Tuesday, September 20, 2011

SIMAP (Similarity Matrix of Proteins)

SIMAP (Similarity Matrix of Proteins) is a public database of pre-calculated protein similarities that plays a key role in many bioinformatics methods. Protein sequence comparison is the most powerful tool in computational biology for characterizing protein sequences because of the enormous amount of information that is preserved throughout the evolutionary process.

About SIMAP (Similarity Matrix of Proteins) 
The SIMAP database contains all currently published protein sequences and is continuously updated. The computational effort for keeping SIMAP up-to-date is constantly increasing. Please help to update SIMAP by calculating protein similarities on your computer. The computing power you donate supports manifold biological research projects that make use of SIMAP data.

Protein similarities are computed using the FASTA algorithm which provides optimal speed and sensitivity. Protein domains are calculated using the InterPro methods and databases. SIMAP is, to our knowledge, the only project that combines comprehensive coverage with respect to all known proteins and incremental update capabilities.

What is SIMAP used for?
Because of the huge amount of known protein sequences in public databases it became clear that most of them will not be experimentally characterized in the near future. Nevertheless, proteins that have evolved from a common ancestor often share same functions (so-called orthologs). So it is possible to infer the function of a non-characterized protein from an ortholog with known function. A well-known example is the investigations about mouse genes and proteins. Their results are also true for orthologous human genes and proteins in many cases. Protein similarities provide information about relationships between proteins and are necessary for the prediction of orthologs.

Protein domains (often called function domains) are the structural building blocks of proteins. They are responsible for the activities of a certain protein, e.g. binding of small molecules, catalytic reactions or binding other proteins in large complexes. The knowledge about protein domains is stored in huge repositories like the InterPro databases. The prediction of domains in newly sequenced proteins is based on those databases and provides a fully automatic functional annotation of these proteins. Therefore we calculate protein domains for all proteins in SIMAP, thus providing the largest system for protein function prediction worldwide.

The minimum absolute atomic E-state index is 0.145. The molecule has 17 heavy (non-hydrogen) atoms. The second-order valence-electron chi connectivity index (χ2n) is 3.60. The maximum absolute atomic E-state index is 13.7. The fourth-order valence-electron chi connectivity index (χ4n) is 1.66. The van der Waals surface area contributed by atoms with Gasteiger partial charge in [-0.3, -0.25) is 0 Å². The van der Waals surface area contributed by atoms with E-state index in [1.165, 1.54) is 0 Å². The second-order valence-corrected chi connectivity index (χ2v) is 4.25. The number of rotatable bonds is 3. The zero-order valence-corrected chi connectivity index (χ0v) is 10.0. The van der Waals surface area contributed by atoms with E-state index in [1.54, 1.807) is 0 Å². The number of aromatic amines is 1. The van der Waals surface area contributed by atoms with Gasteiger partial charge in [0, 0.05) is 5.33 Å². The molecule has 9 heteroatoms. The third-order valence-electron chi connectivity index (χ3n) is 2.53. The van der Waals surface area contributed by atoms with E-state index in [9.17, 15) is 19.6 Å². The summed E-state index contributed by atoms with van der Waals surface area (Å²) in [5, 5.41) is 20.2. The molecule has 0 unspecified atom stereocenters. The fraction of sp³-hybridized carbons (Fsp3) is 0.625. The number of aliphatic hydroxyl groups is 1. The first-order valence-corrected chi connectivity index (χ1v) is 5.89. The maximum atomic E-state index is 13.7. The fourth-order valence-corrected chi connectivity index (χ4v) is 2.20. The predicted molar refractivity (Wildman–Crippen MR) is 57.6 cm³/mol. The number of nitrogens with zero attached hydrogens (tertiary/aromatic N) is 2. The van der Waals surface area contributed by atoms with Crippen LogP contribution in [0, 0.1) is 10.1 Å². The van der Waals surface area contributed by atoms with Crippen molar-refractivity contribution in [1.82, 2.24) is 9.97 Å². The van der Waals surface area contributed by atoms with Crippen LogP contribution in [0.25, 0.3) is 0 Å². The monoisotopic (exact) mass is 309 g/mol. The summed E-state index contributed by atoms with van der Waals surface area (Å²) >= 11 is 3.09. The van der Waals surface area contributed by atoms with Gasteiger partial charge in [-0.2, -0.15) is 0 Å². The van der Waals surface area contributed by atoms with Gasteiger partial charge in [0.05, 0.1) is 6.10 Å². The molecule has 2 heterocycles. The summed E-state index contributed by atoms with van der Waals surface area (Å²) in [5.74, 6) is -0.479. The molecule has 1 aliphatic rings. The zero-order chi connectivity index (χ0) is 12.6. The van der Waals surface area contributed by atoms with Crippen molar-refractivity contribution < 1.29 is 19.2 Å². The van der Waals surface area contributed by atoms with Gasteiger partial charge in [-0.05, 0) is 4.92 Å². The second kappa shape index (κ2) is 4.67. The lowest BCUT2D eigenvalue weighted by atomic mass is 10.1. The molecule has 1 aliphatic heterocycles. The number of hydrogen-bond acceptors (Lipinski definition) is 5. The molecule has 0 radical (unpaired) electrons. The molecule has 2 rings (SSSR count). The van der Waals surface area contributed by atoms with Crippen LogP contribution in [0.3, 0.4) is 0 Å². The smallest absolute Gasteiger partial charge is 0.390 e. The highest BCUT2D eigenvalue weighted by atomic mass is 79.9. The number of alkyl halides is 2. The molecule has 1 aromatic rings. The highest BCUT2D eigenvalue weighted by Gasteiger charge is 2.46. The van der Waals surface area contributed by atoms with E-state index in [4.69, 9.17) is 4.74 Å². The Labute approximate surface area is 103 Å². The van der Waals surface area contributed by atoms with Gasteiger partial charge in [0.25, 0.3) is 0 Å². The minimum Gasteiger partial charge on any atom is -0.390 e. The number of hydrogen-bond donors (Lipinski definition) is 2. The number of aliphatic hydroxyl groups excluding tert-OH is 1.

There are many more bioinformatics methods that rely on protein similarity and domains. Our protein similarity database provides pre-computed similarity, domain data and represents the known protein space. This opens completely new perspectives compared to the commonly used method to repeatedly re-calculate such kind of data. SIMAP is regularly updated. The similarity matrix is simply being incrementally extended if new sequences occur. The use of SIMAP is completely free for education and public research.
Why do we need distributed computing for SIMAP?
The computational costs to calculate the similarity data depend on the square of the number of contained sequences. So the computational effort for keeping the matrix up-to-date is constantly increasing. Our internal resources that perform calculations for SIMAP for the last number of years are no longer sufficient to keep track of all new sequences. That's why we implemented a SIMAP-client for the BOINC platform (Berkeley Open Infrastructure for Network Computing) which is based on the FASTA algorithm to detect sequence similarities.The situation for proteins domains is different but of similar complexity. The computational costs are proportional to the number of sequences and the number of domain models. Due to the growth of the sequence space and the frequent updates in the domain databases, the computational effort for keeping the domain predictions up-to-date is constantly increasing.

What are the institutions behind SIMAP?
SIMAP is a joint project of the GSF National Research Center for Environment and Health, Neuherberg and Technical University Munich, Center of Life and Food Science Weihenstephan (both in Germany). Please contact Thomas Rattei (Department of Genome Oriented Bioinformatics, TU Munich).

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